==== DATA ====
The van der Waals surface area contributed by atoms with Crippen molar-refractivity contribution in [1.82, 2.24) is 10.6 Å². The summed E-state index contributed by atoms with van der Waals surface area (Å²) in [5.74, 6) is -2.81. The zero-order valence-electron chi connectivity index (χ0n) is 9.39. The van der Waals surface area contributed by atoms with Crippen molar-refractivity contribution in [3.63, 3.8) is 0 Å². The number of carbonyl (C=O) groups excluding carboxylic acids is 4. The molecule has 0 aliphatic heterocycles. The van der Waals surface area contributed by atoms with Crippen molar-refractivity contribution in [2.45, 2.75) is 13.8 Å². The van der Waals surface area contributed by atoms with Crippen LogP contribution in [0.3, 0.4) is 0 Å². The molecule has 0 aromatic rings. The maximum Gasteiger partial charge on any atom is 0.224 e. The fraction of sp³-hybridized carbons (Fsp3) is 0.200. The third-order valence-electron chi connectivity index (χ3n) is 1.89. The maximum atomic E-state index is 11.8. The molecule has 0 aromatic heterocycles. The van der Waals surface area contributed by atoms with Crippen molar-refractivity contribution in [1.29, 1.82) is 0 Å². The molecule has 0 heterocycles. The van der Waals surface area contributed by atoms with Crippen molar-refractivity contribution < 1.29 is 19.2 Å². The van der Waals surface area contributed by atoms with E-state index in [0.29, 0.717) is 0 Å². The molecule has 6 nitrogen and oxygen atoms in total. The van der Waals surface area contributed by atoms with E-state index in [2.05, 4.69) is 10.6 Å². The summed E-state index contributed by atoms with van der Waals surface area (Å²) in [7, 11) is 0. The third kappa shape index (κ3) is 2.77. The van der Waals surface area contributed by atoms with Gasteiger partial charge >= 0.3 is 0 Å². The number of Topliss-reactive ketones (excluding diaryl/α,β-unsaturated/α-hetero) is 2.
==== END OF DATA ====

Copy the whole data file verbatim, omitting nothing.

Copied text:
The van der Waals surface area contributed by atoms with Crippen molar-refractivity contribution in [1.82, 2.24) is 10.6 Å². The summed E-state index contributed by atoms with van der Waals surface area (Å²) in [5.74, 6) is -2.81. The zero-order valence-electron chi connectivity index (χ0n) is 9.39. The van der Waals surface area contributed by atoms with Crippen molar-refractivity contribution in [3.63, 3.8) is 0 Å². The number of carbonyl (C=O) groups excluding carboxylic acids is 4. The molecule has 0 aliphatic heterocycles. The van der Waals surface area contributed by atoms with Crippen molar-refractivity contribution in [2.45, 2.75) is 13.8 Å². The van der Waals surface area contributed by atoms with Crippen LogP contribution in [0.3, 0.4) is 0 Å². The molecule has 0 aromatic rings. The maximum Gasteiger partial charge on any atom is 0.224 e. The fraction of sp³-hybridized carbons (Fsp3) is 0.200. The third-order valence-electron chi connectivity index (χ3n) is 1.89. The maximum atomic E-state index is 11.8. The molecule has 0 aromatic heterocycles. The van der Waals surface area contributed by atoms with Crippen molar-refractivity contribution in [1.29, 1.82) is 0 Å². The molecule has 0 heterocycles. The van der Waals surface area contributed by atoms with Crippen molar-refractivity contribution < 1.29 is 19.2 Å². The van der Waals surface area contributed by atoms with E-state index in [0.29, 0.717) is 0 Å². The molecule has 6 nitrogen and oxygen atoms in total. The van der Waals surface area contributed by atoms with E-state index in [2.05, 4.69) is 10.6 Å². The summed E-state index contributed by atoms with van der Waals surface area (Å²) in [7, 11) is 0. The third kappa shape index (κ3) is 2.77. The van der Waals surface area contributed by atoms with Gasteiger partial charge >= 0.3 is 0 Å². The number of Topliss-reactive ketones (excluding diaryl/α,β-unsaturated/α-hetero) is 2.